New York: Nancy Duarte professes no affection or affinity for consumer electronics. Despite being a founder of a presentation technology company in Silicon Valley, she does not go gaga for gigabytes. "I'm not typically wired and connected," Duarte said without apology. "I don't have a belt with all things electronic hanging off of it. I'm not a BlackBerry person."
There was a time when marketers of electronic gear might have just chalked that up as a woman thing and ignored her. But times are changing.
Marketers can no longer ignore women’s growing tech-savvyiness
Eight months ago, Duarte, the 44-year-old chief executive of Duarte Design, bought an Apple MacBook. Soon she discovered just how useful her digital camera became when it conversed with her Mac's iPhoto software, spilling her pictures on to the laptop's screen with a single touch.
A short time later, she said, she was making homemade DVDs with slideshows and videos, and beginning to notice that various manufacturers "make really cute bags now to carry around your laptop."
In short, Duarte fell for high-tech gadgets. Her basic feelings about consumer technology did not change. What changed was the design of the products. They were easy to use, and that appealed to her.
Women’s needs different: they are busier than men
"Women are busier than men," she said. "I don't love technology enough to sit down and spend two hours with a manual like it's some great puzzle. Men get great gratification out of that. I'd rather read a book."
Duarte represents a growing number of women who are embracing consumer electronics just as the technologies are reaching out to embrace them. Behind this quiet revolution are engineers and designers who are bringing a more feminine sensibility to products historically shaped by masculine tastes, habits and requirements.
Products that are increasingly feminine
Only a few years ago, feminizing a consumer electronic product meant little more than creating a pink or pastel version of the same black or silvery item coveted by men. And, some retailers note, that kind of marketing still goes on.
Now feminizing technology is more about a product's fundamentals, often expressed in its ease of use. It is not always aimed exclusively at women, but is female friendly. Shoppers see it throughout the electronics store, from increasingly popular digital picture frames to flat-panel televisions, designed with speakers on the top or bottom instead of the sides, to fit into the cabinets and armoires that once housed smaller-screened traditional models.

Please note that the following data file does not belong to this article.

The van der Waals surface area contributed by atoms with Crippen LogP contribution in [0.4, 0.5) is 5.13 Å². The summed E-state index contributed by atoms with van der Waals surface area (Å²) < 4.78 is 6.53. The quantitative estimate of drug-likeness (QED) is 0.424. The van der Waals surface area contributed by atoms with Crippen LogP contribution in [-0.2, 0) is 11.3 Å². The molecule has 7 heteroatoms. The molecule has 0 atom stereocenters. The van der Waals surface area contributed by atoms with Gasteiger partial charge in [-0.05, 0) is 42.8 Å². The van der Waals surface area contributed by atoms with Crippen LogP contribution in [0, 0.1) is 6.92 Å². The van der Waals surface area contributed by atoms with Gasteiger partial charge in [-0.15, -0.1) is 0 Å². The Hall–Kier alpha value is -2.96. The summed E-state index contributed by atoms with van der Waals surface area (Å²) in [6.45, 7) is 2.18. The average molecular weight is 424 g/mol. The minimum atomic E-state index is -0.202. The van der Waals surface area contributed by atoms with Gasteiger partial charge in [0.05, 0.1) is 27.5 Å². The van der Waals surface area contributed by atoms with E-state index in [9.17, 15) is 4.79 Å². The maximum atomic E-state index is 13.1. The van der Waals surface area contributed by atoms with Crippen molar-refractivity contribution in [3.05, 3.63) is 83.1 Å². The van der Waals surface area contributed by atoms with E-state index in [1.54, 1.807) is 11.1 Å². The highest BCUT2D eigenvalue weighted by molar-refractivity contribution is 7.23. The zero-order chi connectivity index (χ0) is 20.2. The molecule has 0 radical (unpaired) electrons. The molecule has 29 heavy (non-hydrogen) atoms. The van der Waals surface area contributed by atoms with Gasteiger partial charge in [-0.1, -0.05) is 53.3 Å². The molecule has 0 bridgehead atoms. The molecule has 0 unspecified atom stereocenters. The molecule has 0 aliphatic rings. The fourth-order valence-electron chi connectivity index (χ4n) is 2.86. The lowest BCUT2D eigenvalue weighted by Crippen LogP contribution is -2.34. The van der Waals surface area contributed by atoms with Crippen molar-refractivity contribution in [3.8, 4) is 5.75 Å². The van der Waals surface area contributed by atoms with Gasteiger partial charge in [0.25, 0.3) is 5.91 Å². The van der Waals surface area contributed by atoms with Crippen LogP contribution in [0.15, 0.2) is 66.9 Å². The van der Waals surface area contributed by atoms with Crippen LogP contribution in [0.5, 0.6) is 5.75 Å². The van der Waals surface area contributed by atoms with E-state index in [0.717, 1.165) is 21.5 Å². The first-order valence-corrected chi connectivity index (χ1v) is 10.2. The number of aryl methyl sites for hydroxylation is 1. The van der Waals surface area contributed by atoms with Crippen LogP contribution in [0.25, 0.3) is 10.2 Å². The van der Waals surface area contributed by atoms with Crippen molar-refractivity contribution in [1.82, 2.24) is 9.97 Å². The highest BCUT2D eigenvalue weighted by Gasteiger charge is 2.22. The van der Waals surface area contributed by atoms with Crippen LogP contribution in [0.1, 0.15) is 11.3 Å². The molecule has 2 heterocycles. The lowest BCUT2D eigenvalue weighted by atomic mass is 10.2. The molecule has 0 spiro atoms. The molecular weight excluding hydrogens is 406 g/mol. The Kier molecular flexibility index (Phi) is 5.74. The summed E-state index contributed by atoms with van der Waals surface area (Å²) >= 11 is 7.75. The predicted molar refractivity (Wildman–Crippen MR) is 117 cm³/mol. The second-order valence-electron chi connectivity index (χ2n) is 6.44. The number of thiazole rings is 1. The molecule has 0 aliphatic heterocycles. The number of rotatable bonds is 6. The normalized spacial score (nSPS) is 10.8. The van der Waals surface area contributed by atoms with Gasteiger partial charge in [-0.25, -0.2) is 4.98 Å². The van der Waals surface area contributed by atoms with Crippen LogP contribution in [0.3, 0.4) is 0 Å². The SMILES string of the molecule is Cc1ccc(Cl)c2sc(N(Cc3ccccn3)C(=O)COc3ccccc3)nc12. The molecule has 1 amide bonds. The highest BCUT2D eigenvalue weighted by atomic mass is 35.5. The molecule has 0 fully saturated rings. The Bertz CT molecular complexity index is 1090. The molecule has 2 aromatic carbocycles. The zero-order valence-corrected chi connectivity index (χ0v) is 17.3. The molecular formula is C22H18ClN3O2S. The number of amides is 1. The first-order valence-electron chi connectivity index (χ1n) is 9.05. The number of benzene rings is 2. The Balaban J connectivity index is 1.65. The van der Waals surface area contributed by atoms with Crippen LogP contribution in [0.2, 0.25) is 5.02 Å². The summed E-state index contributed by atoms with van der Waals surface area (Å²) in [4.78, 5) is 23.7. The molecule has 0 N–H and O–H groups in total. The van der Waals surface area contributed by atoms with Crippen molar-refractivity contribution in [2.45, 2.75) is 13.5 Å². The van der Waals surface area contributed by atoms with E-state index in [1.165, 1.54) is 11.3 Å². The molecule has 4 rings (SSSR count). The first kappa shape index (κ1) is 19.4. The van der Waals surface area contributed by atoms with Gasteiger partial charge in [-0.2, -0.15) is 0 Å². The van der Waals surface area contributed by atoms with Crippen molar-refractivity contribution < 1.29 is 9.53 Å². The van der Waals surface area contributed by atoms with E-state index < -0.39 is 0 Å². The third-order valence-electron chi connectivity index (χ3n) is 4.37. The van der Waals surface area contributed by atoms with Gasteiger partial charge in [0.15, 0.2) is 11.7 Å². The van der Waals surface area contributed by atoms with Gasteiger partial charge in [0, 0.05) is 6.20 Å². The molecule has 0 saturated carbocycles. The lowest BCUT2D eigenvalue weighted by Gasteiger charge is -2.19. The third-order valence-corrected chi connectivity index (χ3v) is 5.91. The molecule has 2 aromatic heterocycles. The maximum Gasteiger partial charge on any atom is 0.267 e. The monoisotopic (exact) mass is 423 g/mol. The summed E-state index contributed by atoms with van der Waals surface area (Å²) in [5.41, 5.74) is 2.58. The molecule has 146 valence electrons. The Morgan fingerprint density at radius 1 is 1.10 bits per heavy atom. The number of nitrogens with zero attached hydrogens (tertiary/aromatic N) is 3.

Marketers are taking notice. Women bought slightly more than half the digital cameras in the first four months of this year, compared with 48% a year ago, according to the NPD Group, a market analysis firm.
There are more subtle touches, too, like the wider spacing of the keys on a new Sony ultraportable computer notebook that goes on sale next week. It accommodates the longer fingernails that women tend to have. Some of the latest cell phones made by LG Electronics have the cameras' automatic focus calibrated to arms' length. The company observed that young women are fond of taking pictures of themselves with a friend. Men, not so much.
Nikon and Olympus recently introduced lines of lighter, more compact and easy-to-use digital single-lens-reflex cameras that were designed with women in mind because they tend to be a family's primary keeper of memories.
The Nikon D40X is 20 percent smaller than a standard Nikon digital SLR camera and can be easily carried around the neck or slipped into a handbag. It has many of the automated features normally found on a point-and-shoot camera such as preset shooting modes. Camera makers wanted to reach the female market with digital SLR cameras because they carry a higher profit margin than the point-and-shoot models.
Additional inputs by livemint.com